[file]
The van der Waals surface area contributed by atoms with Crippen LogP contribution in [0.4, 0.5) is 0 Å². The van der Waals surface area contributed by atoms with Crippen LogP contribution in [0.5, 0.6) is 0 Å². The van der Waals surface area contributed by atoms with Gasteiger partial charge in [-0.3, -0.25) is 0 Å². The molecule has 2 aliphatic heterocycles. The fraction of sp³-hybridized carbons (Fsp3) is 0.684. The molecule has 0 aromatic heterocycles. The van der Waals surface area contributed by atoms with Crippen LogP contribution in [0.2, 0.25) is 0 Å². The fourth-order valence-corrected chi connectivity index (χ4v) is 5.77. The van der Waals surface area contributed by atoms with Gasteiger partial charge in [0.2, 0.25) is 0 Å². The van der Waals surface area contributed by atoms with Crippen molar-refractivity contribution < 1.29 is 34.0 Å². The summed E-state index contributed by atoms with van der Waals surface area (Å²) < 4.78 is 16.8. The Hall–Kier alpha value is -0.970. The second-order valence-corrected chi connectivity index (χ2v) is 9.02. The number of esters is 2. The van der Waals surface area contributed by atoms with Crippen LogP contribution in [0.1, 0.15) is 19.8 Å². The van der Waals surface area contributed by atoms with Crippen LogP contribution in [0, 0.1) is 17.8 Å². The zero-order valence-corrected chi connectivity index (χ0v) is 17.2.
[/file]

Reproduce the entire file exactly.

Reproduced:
The van der Waals surface area contributed by atoms with Crippen LogP contribution in [0.4, 0.5) is 0 Å². The van der Waals surface area contributed by atoms with Crippen LogP contribution in [0.5, 0.6) is 0 Å². The van der Waals surface area contributed by atoms with Gasteiger partial charge in [-0.3, -0.25) is 0 Å². The molecule has 2 aliphatic heterocycles. The fraction of sp³-hybridized carbons (Fsp3) is 0.684. The molecule has 0 aromatic heterocycles. The van der Waals surface area contributed by atoms with Crippen LogP contribution in [0.2, 0.25) is 0 Å². The fourth-order valence-corrected chi connectivity index (χ4v) is 5.77. The van der Waals surface area contributed by atoms with Gasteiger partial charge in [0.2, 0.25) is 0 Å². The van der Waals surface area contributed by atoms with Crippen molar-refractivity contribution < 1.29 is 34.0 Å². The summed E-state index contributed by atoms with van der Waals surface area (Å²) < 4.78 is 16.8. The Hall–Kier alpha value is -0.970. The second-order valence-corrected chi connectivity index (χ2v) is 9.02. The number of esters is 2. The van der Waals surface area contributed by atoms with Crippen LogP contribution in [0.1, 0.15) is 19.8 Å². The van der Waals surface area contributed by atoms with Crippen LogP contribution in [0, 0.1) is 17.8 Å². The zero-order valence-corrected chi connectivity index (χ0v) is 17.2.